The Swedish Riksdag approved a new Gambling Act which allows for licensing policies for international gaming operators. The regulations include application fees, as well as a wide-ranging new responsibilities for the Swedish Gambling Authority.
The full text of the Swedish Gambling Act 2018 is expected to be posted on Sweden’s government’s website on July 24. Application document forms will be posted, alongside guidelines for the gaming operators. Operators can begin to apply for licenses on August 1. Preliminary regulations and guidelines go into effect on September 1.
The full weight of the new Gambling Law becomes effective on January 1, 2019. The government rolled out its draft legislation for the more liberalized Swedish gambling laws in December 2017. It has taken several months of negotiation and refinement to nail down the final draft of the Gambling Act.
At the time, Ardalan Shekarabi, the Swedish Minister for Public Administration, said of the proposed new regulations: “We are now proposing legislation entailing that operators receiving a licence to conduct activities targeting Swedish consumers must comply with Swedish rules. This will also give us the tools to keep those without a licence out.”
“I am pleased that there is broad political consensus on the need for these reforms. We now need to continue our efforts and review the conditions for the equine industry and sports movement, both of which play an extremely important role in Swedish society.”
Swedish Gambling Act 2018
Under the new law, the Swedish government will maintain control over the major lotteries, land-based casinos, and even gaming machines located in brick-and-mortar gaming venues outside casinos. At the same time, the new law allows for liberalization of online gambling, so domestic and international operators can apply for a license to register Swedish players at online casinos, poker sites, bingo sites, sportsbooks, and virtual sportsbooks.
The new gambling act sets an 18% tax on online gambling activities. Swedish gaming operators said the tax level should allow them to compete with offshore operators. In the underground online gambling economy, offshore operators pay no taxes, so they can undercut the prices and promotions of legal online gambling sites.
Banning Unlicensed Sites thru IP Addresses?
The incentive for offshore operators to sign up for a license and pay taxes should be considerable — at least for those who are farsighted. Several European countries have passed laws that would require Internet service providers to block unlicensed offshore operators who try to circumvent gambling laws.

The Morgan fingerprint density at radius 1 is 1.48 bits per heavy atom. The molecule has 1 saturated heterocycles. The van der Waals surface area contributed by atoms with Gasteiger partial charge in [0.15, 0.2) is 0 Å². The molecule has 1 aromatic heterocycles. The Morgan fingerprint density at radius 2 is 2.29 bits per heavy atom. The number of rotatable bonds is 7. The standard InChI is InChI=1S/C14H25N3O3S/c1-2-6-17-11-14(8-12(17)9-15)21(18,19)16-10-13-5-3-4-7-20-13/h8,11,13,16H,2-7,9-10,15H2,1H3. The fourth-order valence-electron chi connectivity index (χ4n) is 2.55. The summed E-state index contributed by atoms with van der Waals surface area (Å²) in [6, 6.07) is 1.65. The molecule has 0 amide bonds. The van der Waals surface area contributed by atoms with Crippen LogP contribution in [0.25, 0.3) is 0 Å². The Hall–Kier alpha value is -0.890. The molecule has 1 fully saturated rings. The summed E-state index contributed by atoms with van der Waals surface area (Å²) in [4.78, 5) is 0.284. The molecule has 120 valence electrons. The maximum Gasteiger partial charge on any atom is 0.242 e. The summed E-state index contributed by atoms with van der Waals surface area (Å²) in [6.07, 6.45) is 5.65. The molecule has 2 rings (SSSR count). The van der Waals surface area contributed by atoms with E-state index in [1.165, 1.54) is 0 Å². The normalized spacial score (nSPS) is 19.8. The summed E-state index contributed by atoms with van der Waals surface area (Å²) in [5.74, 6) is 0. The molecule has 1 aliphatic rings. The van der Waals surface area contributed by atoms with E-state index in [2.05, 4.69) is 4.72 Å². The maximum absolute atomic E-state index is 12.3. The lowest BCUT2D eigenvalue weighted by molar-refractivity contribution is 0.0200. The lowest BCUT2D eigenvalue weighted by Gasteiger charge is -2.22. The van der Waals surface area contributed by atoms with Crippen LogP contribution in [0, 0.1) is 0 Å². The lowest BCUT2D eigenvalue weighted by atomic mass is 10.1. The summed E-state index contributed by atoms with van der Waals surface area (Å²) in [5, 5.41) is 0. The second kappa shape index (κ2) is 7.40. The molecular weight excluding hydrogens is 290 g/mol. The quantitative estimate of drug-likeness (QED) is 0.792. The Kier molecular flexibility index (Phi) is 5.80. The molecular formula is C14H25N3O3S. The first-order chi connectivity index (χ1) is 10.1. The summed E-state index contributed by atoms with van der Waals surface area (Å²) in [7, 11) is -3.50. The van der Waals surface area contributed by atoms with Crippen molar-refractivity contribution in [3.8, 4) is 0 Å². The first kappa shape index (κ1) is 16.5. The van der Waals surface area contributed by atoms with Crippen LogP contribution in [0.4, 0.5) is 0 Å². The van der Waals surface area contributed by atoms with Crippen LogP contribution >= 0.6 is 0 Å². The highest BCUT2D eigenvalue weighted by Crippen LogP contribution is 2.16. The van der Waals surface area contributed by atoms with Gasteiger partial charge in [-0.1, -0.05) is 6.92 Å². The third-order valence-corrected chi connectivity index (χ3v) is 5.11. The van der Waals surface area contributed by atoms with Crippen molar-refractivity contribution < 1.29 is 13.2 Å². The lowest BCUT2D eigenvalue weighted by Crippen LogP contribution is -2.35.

The Netherlands, Switzerland, and Norway all have taken steps in that direction over the past few months. While Sweden has no such provisions in the Gambling Act of 2018, such a law would be a natural addendum, if those laws prove effective in other countries and offshore operators continue to skirt Swedish law.
In such a case, those who operated as bad actors in the coming months could find themselves banned, while those who might have been unlicensed operators in the Swedish market in the past — but who have followed the law during the current grace period — would be allowed to continue signing up players. In short, the 18% tax puts all operators on the same level, so long as the law can bar unlicensed operators who do not pay the gaming tax.
2018 Swedish Gambling Law
On July 5, the Swedish government plans to authorize the Gambling Regulation, which covers certain policies not included in the Gambling Act. The Gambling Regulations spell out greater details about license application fees, along with the specific powers of the Swedish Gambling Authority.
The new laws and regulations seemingly bring to an end years of dispute between the Swedish government and the EU Commission over the nature of Sweden’s gaming laws. For years, the European Union’s top panel has said Swedish gambling laws circumvent EU trade laws.
In those years, Sweden’s government allowed domestic Swedish companies to operate, while barring international offshore gaming sites from signing up Swedish players. EU trade laws allow a national government to ban activities, but if it bars international companies from such activities, it must do the same for its own domestic companies. In the eyes of EU Commission members, if Sweden allows Swedish gaming companies access, but bars international gaming companies, it amounts to protectionism.
Ardalan Shekarabi on Gambling Act
Not so, according to Ardalan Shekarabi, the Swedish Minister for Public Administration. Shekarabi framed the new law as a way for the Swedish government to establish greater authority over its own gaming market.
Shekarabi said the Gambling Act allows the government to “regain control of the Swedish gambling market.”
Ardalan Sherakabi also noted that match-fixing was a perennial problem which is addressed in the Swedish Gambling Act. Sherakabi said, “Gambling activities must be conducted in a sound and safe way, subject to public supervision. This means gambling services must have a high level of consumer protection and safety, and that gambling services are not used to support criminal activities. Match fixing has no place in Swedish sport and must be stopped.”